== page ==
With rising crude oil prices widening the gap between the retail fuel price and their cost of production, the Reserve Bank of India on Tuesday called for an immediate hike in petrol and diesel prices, even if it adds to inflationary pressure and moderates economic growth.

“The critical assumption that petroleum and fertiliser subsidies would be capped is bound to be seriously tested at prevailing crude oil prices. Even though an adjustment of domestic retail prices may add to the inflation rate in the short run, the RBI believes that this needs to be done as soon as possible,” said Mr D Subbarao, RBI Governor.

Releasing the Monetary Policy Statement for 2011—12, he added that the failure to increase retail prices would increase the government’s fiscal deficit.

The government has not allowed state oil firms to revise diesel prices since June last year when crude oil was ruling at $72—73 per barrel. Crude oil is today trading at over $110 a barrel in international markets.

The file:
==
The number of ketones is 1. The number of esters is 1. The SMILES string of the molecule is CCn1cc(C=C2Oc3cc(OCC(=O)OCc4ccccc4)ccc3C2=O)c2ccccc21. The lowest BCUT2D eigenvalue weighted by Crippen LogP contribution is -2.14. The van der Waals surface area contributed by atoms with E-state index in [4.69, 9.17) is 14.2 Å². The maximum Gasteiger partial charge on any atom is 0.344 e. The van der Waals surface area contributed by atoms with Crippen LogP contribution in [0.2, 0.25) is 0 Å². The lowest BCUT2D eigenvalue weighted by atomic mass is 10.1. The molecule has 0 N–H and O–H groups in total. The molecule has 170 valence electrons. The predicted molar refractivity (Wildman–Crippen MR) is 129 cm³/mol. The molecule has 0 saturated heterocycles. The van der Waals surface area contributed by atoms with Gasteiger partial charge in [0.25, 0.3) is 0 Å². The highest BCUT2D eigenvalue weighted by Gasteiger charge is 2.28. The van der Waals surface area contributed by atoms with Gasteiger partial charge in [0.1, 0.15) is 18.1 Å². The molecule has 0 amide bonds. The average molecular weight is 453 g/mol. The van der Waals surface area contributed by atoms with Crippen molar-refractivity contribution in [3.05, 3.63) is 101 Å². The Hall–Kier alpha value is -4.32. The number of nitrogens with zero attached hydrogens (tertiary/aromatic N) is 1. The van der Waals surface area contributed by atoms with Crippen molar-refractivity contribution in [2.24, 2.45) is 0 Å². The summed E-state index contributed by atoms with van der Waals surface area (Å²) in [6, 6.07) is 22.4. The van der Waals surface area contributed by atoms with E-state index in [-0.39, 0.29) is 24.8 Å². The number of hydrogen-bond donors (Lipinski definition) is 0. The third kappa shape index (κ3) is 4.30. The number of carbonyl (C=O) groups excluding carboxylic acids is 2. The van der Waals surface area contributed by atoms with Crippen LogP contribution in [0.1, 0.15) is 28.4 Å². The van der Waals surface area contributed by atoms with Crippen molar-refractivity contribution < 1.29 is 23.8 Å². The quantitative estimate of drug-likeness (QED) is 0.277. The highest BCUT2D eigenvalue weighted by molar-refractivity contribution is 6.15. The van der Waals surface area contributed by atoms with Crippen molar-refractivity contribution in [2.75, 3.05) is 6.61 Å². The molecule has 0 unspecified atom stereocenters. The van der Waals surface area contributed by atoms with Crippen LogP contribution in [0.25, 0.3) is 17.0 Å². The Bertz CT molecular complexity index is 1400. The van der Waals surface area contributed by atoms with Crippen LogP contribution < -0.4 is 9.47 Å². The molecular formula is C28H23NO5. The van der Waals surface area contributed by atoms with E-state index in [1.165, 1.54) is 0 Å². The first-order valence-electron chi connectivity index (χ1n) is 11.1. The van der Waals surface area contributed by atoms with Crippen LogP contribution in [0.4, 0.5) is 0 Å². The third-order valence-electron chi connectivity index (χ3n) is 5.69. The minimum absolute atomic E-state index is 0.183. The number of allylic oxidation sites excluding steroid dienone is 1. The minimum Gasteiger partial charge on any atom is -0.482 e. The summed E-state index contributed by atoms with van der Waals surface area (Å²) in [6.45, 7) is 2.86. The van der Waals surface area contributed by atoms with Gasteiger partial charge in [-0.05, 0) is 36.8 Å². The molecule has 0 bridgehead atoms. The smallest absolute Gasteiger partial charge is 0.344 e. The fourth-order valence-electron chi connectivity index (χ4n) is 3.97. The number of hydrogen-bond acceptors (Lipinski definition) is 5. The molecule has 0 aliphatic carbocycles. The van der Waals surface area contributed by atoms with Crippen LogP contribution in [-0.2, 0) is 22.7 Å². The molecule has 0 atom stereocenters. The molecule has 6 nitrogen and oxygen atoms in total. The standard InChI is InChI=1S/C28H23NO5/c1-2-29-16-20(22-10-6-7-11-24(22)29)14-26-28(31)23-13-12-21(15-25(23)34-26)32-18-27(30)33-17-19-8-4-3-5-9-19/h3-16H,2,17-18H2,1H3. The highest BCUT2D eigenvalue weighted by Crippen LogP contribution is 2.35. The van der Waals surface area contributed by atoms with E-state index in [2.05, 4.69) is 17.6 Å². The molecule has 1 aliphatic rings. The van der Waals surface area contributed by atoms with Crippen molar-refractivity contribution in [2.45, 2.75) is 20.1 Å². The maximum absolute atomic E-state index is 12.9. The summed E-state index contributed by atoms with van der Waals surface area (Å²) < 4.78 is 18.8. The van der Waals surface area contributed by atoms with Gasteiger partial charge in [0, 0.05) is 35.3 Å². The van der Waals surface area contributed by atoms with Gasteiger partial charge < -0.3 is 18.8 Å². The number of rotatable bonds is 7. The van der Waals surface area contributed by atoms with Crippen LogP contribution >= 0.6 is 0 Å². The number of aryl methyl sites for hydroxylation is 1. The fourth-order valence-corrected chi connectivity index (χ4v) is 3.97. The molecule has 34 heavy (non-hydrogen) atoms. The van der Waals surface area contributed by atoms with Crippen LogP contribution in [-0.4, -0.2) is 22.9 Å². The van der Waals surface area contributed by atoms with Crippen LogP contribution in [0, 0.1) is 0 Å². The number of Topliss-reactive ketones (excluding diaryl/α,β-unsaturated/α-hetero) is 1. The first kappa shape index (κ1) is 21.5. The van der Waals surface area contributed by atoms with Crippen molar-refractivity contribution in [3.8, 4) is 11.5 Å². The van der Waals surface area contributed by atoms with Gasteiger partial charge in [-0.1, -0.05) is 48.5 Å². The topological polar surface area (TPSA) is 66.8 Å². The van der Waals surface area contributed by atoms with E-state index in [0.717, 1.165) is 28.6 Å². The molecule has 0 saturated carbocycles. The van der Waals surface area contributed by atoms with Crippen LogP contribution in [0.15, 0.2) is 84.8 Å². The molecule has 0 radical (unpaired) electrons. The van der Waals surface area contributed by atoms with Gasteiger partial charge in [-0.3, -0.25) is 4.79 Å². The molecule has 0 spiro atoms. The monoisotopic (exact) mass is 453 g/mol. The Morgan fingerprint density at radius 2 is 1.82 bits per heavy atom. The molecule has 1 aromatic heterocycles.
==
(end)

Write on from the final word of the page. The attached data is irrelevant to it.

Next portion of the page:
Diesel prices will need to be hiked by over Rs 18 per litre if retail prices are to be brought at international parity and the June, 2010, decision of freeing its prices from government control is implemented.

Also, the government has not allowed oil firms to hike the price of petrol, a commodity which was freed from control in June last year. Petrol is currently being undersold by Rs 8.50 per litre.

In addition, domestic LPG and kerosene, too, are sold at an artificially lower price. Unchanged prices of diesel, domestic LPG and kerosene would mean that the government will have to find ways to meet the over Rs 1,80,000 crore revenue loss projected for the current fiscal.

Mr Subbarao said the currently prevailing high crude and commodity prices have been taken into account while projecting the 8 per cent GDP growth for this fiscal.

“Going forward, high oil and other commodity prices and the impact of the RBI’s anti-inflationary monetary stance will moderate growth,” he said.

The RBI said that it has arrived at an 8 per cent projection for GDP growth by factoring in international crude prices at an average of $110 per barrel for the full 2011-12 fiscal year.